by Sergio Aversa, CEO and Art Director

Some months ago I had the occasion to find out the theories of the Organizational psychologist Adam Grant who distinguishes 3 different kinds of people according to their behavior within a workplace: givers, takers and matchers.

The givers are those who like helping others and do it naturally, but very often suffer along the way; the takers are those who try to get as much as possible under the circumstances while the matchers use to do something for you if you do something for them. According to Grant, successful organizations are often a good mix of matchers and givers, but the latest ones have to be protected from burning out.

The reason why I find these theories interesting is because, as a CEO of an agency, I figured out that traditional organizations show signs of inefficiency and I am now on my way to test a new business and development model based on the contributioninstead of competition: a healthy environment of shared responsibilities that might be represented by a network of carefully selected professionals.

In this kind of structure, the entrepreneur has to be able to choose the most proper people in order to create value by promoting a "culture of generosity" (such as Grant says), which is naturally part of the so-called “givers”.

In fact, the modern social and cultural framework has underlined the importance of building a “collective intelligence” which can only be generated by people able to produce value in freedom.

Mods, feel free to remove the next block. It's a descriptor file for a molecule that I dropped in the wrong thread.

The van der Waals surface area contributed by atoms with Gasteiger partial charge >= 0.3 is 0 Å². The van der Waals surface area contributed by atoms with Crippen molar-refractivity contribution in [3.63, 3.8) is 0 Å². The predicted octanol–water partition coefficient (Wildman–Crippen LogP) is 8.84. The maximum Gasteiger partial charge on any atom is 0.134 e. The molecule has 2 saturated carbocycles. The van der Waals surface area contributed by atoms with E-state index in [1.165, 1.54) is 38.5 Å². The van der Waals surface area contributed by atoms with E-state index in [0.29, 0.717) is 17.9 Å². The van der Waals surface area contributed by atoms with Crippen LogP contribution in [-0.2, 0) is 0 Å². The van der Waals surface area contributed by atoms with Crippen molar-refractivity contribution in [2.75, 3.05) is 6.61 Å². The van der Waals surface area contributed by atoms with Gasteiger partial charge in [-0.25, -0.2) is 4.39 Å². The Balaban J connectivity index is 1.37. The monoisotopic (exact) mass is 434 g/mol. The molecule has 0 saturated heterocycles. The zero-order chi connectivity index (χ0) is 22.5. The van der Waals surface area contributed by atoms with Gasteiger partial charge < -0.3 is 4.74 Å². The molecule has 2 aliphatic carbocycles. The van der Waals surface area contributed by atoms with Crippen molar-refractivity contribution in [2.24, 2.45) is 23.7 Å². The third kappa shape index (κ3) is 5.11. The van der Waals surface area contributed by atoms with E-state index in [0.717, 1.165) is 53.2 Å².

The final result will be a strong added-value outcome for the final user (or client) and the organization itself (which most probably won't be an agency), which is the product of the individual added-value provided by the any single worker.

Furthermore according to my personal experience, it seems to me that the "Millennials" have a natural attitude for a more idealist and ethical model where they can work in autonomy, without any kind of control.

That's why they are more "hostile" to a hierarchic structure where takers are widespread and often more successful than them. They were born in a "sharing" eraand they are used to sharing information, goods and services as well as responsibilities and incomes; they have a strong sense of community but are also ambitious and hungry.

So I think that the success of future creative companies will be an alchemy of right people and joint purposes instead of a bunch of strict rules.

Condividi Questo Post: